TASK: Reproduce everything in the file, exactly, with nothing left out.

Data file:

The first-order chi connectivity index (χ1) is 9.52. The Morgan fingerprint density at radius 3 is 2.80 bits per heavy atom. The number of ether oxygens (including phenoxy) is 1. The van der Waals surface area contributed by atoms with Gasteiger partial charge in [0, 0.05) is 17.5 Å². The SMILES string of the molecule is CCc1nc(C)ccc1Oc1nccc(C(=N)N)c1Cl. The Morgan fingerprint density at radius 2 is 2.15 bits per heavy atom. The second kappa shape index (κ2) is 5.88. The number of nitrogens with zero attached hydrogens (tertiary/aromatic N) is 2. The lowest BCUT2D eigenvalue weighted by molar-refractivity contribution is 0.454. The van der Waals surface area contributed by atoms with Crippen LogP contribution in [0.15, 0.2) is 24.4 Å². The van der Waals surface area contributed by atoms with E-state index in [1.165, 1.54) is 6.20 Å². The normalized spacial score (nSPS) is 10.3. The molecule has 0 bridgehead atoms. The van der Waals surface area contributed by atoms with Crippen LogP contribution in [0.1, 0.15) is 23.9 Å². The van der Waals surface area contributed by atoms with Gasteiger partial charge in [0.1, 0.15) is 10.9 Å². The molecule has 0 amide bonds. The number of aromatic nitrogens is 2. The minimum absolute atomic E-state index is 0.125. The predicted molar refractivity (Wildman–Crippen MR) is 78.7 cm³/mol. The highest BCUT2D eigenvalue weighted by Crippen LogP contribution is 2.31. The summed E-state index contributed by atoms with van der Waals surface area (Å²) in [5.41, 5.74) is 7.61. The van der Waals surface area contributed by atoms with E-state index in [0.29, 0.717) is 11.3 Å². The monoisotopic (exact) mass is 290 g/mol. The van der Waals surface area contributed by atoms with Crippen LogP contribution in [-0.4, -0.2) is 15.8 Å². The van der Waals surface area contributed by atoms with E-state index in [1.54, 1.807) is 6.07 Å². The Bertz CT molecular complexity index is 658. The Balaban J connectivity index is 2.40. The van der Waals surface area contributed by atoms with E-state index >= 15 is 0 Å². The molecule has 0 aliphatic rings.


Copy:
The first-order chi connectivity index (χ1) is 9.52. The Morgan fingerprint density at radius 3 is 2.80 bits per heavy atom. The number of ether oxygens (including phenoxy) is 1. The van der Waals surface area contributed by atoms with Gasteiger partial charge in [0, 0.05) is 17.5 Å². The SMILES string of the molecule is CCc1nc(C)ccc1Oc1nccc(C(=N)N)c1Cl. The Morgan fingerprint density at radius 2 is 2.15 bits per heavy atom. The second kappa shape index (κ2) is 5.88. The number of nitrogens with zero attached hydrogens (tertiary/aromatic N) is 2. The lowest BCUT2D eigenvalue weighted by molar-refractivity contribution is 0.454. The van der Waals surface area contributed by atoms with Crippen LogP contribution in [0.15, 0.2) is 24.4 Å². The van der Waals surface area contributed by atoms with E-state index in [1.165, 1.54) is 6.20 Å². The normalized spacial score (nSPS) is 10.3. The molecule has 0 bridgehead atoms. The van der Waals surface area contributed by atoms with Crippen LogP contribution in [0.1, 0.15) is 23.9 Å². The van der Waals surface area contributed by atoms with Gasteiger partial charge in [0.1, 0.15) is 10.9 Å². The molecule has 0 amide bonds. The number of aromatic nitrogens is 2. The minimum absolute atomic E-state index is 0.125. The predicted molar refractivity (Wildman–Crippen MR) is 78.7 cm³/mol. The highest BCUT2D eigenvalue weighted by Crippen LogP contribution is 2.31. The summed E-state index contributed by atoms with van der Waals surface area (Å²) in [5.41, 5.74) is 7.61. The van der Waals surface area contributed by atoms with E-state index in [0.29, 0.717) is 11.3 Å². The monoisotopic (exact) mass is 290 g/mol. The van der Waals surface area contributed by atoms with Crippen LogP contribution in [-0.4, -0.2) is 15.8 Å². The van der Waals surface area contributed by atoms with E-state index in [1.54, 1.807) is 6.07 Å². The Bertz CT molecular complexity index is 658. The Balaban J connectivity index is 2.40. The van der Waals surface area contributed by atoms with E-state index >= 15 is 0 Å². The molecule has 0 aliphatic rings.